Israeli Ambassador also “Thanks” Winston Churchill for Fighting for Israel’s Independence
Five prominent business, legal, and educational leaders have been inducted into the Association of Churchill Fellows, an honorary society dedicated to the National Churchill Museum at Westminster College, where Sir Winston Churchill delivered his historic “Iron Curtain” speech in 1946.
The new inductees were Morton “Mort” Harris, a former World War II bomber pilot and the co-founder of American Axle & Manufacturing Holdings Inc. in Detroit; William Clark Durant III, president of the New Common School Foundation and co-founder of the Cornerstone Schools in Detroit; Israel’s Ambassador to the United States, His Excellency Ron Dermer; distinguished attorney Neal F. Perryman of the Lewis-Rice law firm in St. Louis; and prominent businessman and former U.S. Ambassador to Belgium Sam Fox, also of St. Louis, Missouri.
The induction ceremony included comments by Westminster College President Dr. Fletcher Lamkin; Missouri Governor Eric R. Greitens; Acting Senior Fellow Jean-Paul Montupet; and, Timothy Riley, the Sandra L. and Monroe Trout Director and Chief Curator of the National Churchill Museum.
Durant, Harris, Dermer, and Perryman were presented with medals worn by all Churchill Fellows. Fox will be presented with his medal within the next couple of months.
After the medals were presented, Harris addressed the audience, saying he was “extremely honored” to be inducted into the Churchill Society because he modeled much of his life after Winston Churchill, whose “strength and tenacity” during World War II saved Great Britain from German occupation.
When Durant, who was standing next to Harris, proudly told the audience the quiet, modest Harris had commanded a bomber squadron in the 8th U.S. Air Force during WWII, flew 33 combat missions (a third of them involving air strikes over France), led a record eight bombing raids over Berlin, and was twice shot down, the typically reserved audience burst into applause and gave a standing ovation for Harris, who turns 98 years of age in April.
Following their remarks, Dermer, who is based in Washington D.C. and lives in Jerusalem, said he was honored to be delivering his speech in the Church of St. Mary the Virgin, Aldermanbury on Westminster’s campus.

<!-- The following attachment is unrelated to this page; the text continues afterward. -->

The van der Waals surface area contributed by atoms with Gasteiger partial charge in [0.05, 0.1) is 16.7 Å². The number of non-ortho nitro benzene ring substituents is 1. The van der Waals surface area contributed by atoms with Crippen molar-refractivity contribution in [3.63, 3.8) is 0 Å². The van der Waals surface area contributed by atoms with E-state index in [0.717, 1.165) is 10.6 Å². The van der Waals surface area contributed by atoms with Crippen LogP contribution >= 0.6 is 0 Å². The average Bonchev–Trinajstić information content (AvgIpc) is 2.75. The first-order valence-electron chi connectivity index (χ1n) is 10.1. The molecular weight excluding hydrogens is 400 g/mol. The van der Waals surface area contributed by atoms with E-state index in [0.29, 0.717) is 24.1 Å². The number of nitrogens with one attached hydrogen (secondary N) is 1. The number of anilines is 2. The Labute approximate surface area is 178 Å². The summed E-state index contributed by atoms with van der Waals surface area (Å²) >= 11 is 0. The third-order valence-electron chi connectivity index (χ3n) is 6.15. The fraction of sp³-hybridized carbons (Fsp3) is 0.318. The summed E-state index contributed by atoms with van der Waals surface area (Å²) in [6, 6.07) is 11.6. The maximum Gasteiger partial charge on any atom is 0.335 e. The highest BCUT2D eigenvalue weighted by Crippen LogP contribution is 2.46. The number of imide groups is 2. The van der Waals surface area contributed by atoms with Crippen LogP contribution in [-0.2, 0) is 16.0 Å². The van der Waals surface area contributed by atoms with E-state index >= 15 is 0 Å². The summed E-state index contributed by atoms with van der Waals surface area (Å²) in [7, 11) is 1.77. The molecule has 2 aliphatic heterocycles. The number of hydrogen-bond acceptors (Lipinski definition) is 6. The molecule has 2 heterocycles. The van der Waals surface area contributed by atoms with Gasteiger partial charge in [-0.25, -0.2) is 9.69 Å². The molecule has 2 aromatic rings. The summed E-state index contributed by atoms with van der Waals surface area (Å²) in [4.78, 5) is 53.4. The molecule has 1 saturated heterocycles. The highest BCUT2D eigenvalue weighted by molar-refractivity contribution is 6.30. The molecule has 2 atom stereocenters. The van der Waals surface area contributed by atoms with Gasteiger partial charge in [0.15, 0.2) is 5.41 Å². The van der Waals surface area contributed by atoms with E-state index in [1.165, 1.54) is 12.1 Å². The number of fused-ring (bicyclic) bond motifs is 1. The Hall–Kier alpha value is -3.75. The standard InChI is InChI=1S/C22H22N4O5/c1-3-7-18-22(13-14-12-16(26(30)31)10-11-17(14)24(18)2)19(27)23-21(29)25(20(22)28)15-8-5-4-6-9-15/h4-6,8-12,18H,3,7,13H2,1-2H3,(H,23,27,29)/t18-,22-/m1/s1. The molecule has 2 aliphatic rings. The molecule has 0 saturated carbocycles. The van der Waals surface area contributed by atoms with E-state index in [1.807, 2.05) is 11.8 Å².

“Destroyed by Nazis (during WWII) and rebuilt by Americans, this church is a powerful symbol of freedom and hope,” Dermer said of the church. “How fitting that it stands in the place where the great man who saved the Old World placed his faith once again in the New.”
Dermer also delivered the Enid and R. Crosby Kemper Lecture, which is part of the annual induction ceremony. In his speech, titled “Churchill and Israel,” Dermer thanked Winston Churchill for being a stalwart proponent for the formation of the State of Israel, even though he was often at odds with the British government and members of his own party over the issue.
“Churchill made clear where he stood, and why he stood where he stood,” Dermer said.
“’I am full of sympathy for Zionism. I believe that the establishment of a Jewish Nation Home in Palestine will be a blessing for (Jews) scattered all over the world and a blessing to Great Britain,’” Dermer quoted Churchill as saying as early as 1921. “’I firmly believe it will be a blessing to all the inhabitants of this country without distinction of race and religion.’”
Churchill continued pushing for “an independent Israel” over the following 26 years, and in 1948, Israel declared its independence as a sovereign nation. (Ambassador Dermer’s entire speech, which is filled with historical details citing Churchill’s fight for Israel, can be read here and watched here.)
Since the organization started 49 years ago, more than 300 Churchill Fellows have been recognized for their dedication to the National Churchill Museum including Henry Ford II, President Dwight Eisenhower, Walter Cronkite, Margaret Thatcher, and the Right Honorable Earl Mountbatten of Burma.